We may not have many White Christmases or winter wonderlands down here in Oz, but we’ve got plenty of traditions of our own that more than make up for it. Whether it is cricket on the beach, a BBQ feast, the Queen’s Speech, Carols by Candlelight, or a cold meat platter because sometimes it’s just to hot for a roast, there’s some things that set the set the holidays in Australia apart.
T'was the night before Cricket
Of all these signs of the season, there is one in particular that is inextricably associated in my mind with Christmas and has always been part of the holiday tradition, as is the case for millions of other Aussies. I’ve never know a Boxing Day without a Test at the MCG, and Christmas isn’t really complete until you’ve spent the day after eating leftovers until you can’t move while you watch the cricket.
There’s probably not another five minutes of sport that is watched by as many Aussies, not even the Melbourne Cup. Even if that’s all you get to see, the first ball of the Boxing Day Test is preceded by an almost tangible weight of anticipation, and you can almost feel the crowd holding its breath as the bowler runs in and the collective exhalation that come after even the most uneventful delivery.
The ball that stops the nation
Even amongst the sport agnostic, most living rooms will go quiet for that brief moment as everyone turns to the TV, putting a hold on conversations and interupting other programming, but the sense of occasion is mere shadow of what it is like to be there in the stands.
No matter how disappointing the series has been, or the quality of the competition, the present moment is subsumed by history and the presence of what has gone before weighs heavy on every mind—on the field or off.
Moments that matter
Just like a century at Lords means more than dozen humdreds elsewhere, what a player does in a Boxing Day Test will be part of what defines their legacy. The stadium has seen some of cricket’s greatest moments, and it is these that burn brightly in the memory, while mediocre Tests soon fade away.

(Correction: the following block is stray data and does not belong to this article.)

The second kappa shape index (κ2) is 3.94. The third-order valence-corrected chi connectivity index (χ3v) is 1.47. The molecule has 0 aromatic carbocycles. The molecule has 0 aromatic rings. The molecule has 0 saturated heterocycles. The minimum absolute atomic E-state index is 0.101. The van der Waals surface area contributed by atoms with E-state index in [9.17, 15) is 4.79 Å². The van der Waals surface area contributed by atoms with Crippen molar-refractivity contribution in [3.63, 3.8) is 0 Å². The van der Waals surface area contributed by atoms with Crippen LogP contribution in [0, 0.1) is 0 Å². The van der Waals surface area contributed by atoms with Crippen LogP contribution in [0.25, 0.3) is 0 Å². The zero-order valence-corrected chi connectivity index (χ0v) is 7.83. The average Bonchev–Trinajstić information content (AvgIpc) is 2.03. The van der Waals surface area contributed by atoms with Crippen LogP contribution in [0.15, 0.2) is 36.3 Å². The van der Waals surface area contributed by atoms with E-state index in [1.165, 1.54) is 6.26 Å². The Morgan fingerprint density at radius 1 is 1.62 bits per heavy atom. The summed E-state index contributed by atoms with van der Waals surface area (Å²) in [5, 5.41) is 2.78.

Moments like Warne’s hat trick, or Hughes versus Caribbean lighting, or Border and Thommo refusing to go gently into that good night, they are what people remember. In the end people remember the passages of play where we witness greatness, long after who won or lost ceases to matter.
Some hills are worth dying on
Other nations have tried to break Australia’s stranglehold on the date, but the ICC may have realised that trying to enforce a schedule that broke with that tradition would mean a fight as bitter as World Series or Bodyline. If anything would make every Australian cricketer from club level to superstar go on strike it would be that. There might have been those willing to play during other upheavals, but no one would cross that picket line.
Current mutters from the West non-withstanding, nothing short of a nuclear bomb detonated on a good length could see the Boxing Day Test played anywhere other than the MCG. Even in this day and age, where naming rights go to the highest bidder and you can get your logo on anything you want if you are willing to pay, no amount of money could compensate for the damage to the sport’s place in Australian society that kind of criminally tone deaf call would cause.
Surrounded by all those who have gone before,
As long as millions of Aussies can’t imagine Christmas without the Boxing Day Test, cricket will remain more than a sport, but a part of our culture. While cricket’s ability to keep changing to suit the world around it is one of cricket’s greatest strengths, it is the way it can still hold on to its heritage while doing so that sets it apart from other sports that share nothing but a name with their progenitors.
While cricket can stay rooted in its history as it grows towards its future, it will withstand the match of time. But, if it casts aside traditions like the Boxing Day Test, it will lose its unique place in this country’s heart—and then no matter what it is called it’s just not cricket.
David Goodwin is the former Editor of The Salvation Army’s magazine,War Cry. He is also a cricket tragic, and an unapologetic geek.
David Goodwin archive of articles may be viewed at http://www.pressserviceinternational.org/david-goodwin.html